3 tips to building a healthy relationship with food

I’m sure you already know the importance of eating a healthy diet but how many people know exactly what that looks like?

Contrary to popular belief, there is no “one diet fits all” way of eating.

Good nutrition involves so much more than just the food we put in our mouths or the calories we count on our plate. Its about understanding the relationship we share with food and how it can impact on our health and happiness.

When we can see food as a friend and an ally, eating well and nourishing our bodies can become an effortless task.

Let us take a look at how…

1. Forget the diet hype and eat balanced

Why is that that most people that start a diet not only gain the weight back originally lost but often gain more than they originally lost?

Dieting is a slippery slope into the destructive cycle of deprivation and over indulgence.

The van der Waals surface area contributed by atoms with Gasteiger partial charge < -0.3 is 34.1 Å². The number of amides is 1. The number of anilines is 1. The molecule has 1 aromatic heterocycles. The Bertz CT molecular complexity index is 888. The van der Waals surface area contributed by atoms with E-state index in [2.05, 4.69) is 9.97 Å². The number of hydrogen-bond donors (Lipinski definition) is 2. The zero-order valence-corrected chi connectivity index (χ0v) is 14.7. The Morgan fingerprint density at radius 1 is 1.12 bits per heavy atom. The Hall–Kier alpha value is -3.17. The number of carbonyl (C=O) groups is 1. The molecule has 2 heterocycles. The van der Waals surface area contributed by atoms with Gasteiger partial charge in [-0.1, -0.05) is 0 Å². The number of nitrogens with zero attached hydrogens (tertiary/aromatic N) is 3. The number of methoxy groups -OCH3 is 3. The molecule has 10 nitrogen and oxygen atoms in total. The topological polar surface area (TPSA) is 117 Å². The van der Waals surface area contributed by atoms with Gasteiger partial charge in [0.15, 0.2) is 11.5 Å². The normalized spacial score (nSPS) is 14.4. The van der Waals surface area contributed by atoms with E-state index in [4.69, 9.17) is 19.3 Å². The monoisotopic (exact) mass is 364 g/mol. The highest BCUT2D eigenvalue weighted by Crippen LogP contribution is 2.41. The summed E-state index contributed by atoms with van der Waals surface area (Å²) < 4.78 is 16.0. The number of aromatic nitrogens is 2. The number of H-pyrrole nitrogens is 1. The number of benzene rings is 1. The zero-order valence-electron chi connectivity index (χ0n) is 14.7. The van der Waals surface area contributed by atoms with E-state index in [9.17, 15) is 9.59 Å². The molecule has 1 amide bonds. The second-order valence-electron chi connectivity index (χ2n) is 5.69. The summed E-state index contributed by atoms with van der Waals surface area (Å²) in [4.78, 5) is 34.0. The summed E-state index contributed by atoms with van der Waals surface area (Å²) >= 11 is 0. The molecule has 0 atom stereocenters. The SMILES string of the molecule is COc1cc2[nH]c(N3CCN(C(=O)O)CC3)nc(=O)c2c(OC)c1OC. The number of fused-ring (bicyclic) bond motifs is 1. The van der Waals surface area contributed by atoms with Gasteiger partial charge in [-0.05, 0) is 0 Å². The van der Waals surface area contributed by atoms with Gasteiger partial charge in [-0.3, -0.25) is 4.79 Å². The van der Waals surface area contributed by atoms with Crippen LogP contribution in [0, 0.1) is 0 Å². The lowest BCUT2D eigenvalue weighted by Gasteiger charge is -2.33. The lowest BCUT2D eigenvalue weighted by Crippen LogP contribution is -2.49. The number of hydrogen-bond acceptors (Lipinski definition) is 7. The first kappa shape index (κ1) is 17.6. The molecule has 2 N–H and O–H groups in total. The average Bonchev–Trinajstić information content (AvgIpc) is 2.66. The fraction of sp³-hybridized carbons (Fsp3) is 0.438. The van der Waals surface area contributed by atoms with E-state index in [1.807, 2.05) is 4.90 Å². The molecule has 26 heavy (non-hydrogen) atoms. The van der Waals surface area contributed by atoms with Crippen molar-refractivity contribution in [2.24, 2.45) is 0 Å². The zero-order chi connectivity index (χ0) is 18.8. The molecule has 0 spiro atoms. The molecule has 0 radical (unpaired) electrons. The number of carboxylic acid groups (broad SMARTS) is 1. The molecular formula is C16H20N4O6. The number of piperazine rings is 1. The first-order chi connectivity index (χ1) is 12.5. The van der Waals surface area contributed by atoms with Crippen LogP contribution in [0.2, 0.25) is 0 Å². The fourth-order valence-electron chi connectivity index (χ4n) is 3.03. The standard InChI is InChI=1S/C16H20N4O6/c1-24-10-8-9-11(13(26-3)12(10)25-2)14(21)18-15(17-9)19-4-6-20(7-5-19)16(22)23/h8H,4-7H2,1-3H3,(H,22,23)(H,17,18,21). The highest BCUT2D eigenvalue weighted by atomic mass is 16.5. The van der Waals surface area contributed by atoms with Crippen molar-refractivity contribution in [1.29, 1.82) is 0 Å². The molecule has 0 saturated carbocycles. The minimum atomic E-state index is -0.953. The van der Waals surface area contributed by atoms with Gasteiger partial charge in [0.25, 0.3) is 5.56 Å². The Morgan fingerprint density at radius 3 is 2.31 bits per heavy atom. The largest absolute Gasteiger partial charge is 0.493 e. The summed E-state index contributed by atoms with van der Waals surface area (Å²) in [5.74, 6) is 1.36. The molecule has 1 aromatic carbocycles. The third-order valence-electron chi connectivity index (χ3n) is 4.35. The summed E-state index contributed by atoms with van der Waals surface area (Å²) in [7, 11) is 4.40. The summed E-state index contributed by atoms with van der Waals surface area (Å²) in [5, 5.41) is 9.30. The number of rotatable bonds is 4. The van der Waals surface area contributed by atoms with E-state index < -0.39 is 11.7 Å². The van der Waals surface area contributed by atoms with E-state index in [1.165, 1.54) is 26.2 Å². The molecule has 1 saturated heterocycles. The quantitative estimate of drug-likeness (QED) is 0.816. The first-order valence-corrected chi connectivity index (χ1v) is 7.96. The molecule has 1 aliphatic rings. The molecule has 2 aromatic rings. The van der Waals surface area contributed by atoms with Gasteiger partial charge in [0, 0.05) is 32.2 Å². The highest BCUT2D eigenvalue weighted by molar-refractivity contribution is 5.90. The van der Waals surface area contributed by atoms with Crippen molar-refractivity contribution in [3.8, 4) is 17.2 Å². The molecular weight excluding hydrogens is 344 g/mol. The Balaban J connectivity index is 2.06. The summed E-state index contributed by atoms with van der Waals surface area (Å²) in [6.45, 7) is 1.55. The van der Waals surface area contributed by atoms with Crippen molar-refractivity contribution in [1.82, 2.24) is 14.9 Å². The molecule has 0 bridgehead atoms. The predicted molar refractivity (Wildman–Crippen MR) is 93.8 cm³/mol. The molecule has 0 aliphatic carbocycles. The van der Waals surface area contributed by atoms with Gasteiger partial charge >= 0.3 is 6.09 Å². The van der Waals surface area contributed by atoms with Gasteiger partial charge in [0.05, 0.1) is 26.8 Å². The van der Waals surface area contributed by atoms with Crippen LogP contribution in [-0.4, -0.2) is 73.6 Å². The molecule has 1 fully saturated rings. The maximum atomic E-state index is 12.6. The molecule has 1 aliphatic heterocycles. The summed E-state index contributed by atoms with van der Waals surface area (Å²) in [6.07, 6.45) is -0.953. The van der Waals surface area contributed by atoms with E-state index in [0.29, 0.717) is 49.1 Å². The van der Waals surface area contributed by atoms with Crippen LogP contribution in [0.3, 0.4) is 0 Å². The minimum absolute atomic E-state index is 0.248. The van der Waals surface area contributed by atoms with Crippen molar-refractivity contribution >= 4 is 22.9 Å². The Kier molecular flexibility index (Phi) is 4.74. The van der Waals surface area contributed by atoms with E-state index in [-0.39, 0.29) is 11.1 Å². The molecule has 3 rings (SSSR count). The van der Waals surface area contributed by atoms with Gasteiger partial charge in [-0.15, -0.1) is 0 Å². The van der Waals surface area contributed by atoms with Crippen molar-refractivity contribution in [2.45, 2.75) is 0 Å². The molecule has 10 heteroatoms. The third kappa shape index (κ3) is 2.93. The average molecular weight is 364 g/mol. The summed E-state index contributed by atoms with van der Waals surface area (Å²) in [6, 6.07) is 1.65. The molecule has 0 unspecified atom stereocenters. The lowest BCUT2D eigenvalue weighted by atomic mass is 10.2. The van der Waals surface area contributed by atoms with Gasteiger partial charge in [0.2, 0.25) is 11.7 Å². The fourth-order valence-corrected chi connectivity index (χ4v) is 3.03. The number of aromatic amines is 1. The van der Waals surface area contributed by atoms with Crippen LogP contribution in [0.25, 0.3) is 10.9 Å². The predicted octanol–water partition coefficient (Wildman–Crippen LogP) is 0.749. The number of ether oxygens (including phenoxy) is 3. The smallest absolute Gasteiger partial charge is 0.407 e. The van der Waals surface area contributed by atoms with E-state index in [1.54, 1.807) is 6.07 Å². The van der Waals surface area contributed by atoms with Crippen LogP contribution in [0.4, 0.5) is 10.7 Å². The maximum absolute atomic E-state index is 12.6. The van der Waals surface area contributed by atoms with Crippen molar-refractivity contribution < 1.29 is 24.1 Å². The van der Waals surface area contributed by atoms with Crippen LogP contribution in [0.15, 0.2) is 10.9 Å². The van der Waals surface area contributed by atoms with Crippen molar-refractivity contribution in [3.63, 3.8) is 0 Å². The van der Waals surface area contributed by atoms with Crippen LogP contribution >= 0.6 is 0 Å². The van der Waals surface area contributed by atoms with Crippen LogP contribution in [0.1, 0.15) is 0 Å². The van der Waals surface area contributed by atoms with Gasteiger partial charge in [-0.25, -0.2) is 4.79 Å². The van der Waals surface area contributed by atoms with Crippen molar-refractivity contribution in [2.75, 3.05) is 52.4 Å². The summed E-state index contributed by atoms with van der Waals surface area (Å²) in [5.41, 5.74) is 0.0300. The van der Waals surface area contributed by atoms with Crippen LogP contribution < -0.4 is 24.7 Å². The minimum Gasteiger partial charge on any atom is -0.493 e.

If you want to heal your body, protect it from disease and keep it functioning at its best, then there really is no substitute for real, whole, natural foods.

If 90% of your diet doesn’t come from a packet, then you’re on the right track!

2. Eat Mindfully

Emotional eating is turning to food for comfort, stress relief or as a reward rather than to satisfy hunger. Mindful eating is a practice you can use to increase awareness of your eating habits and to create space between your triggers and your actions.

This involves asking yourself a few important questions before giving in to your next craving:

  • Am I actually hungry?
  • What emotions am I feeling right now?
  • Is this food going to make me feel better in the long run?

3. Listen to your body

Listening to your body involves recognising it for the incredibly intelligent machine that it is and trusting that it knows what is best for you.

Our physical sensations will alert us if we are under or over-fed and eating slowly is a great way to allow time for your body to register if it is satisfied or not.

If you have been eating too much over time, our set point changes and our body doesn’t recognise we are getting full when perhaps it should.  If this is the case for you, discuss this with your Naturopath, who will devise a plan for you to bring your set point back to where it should be.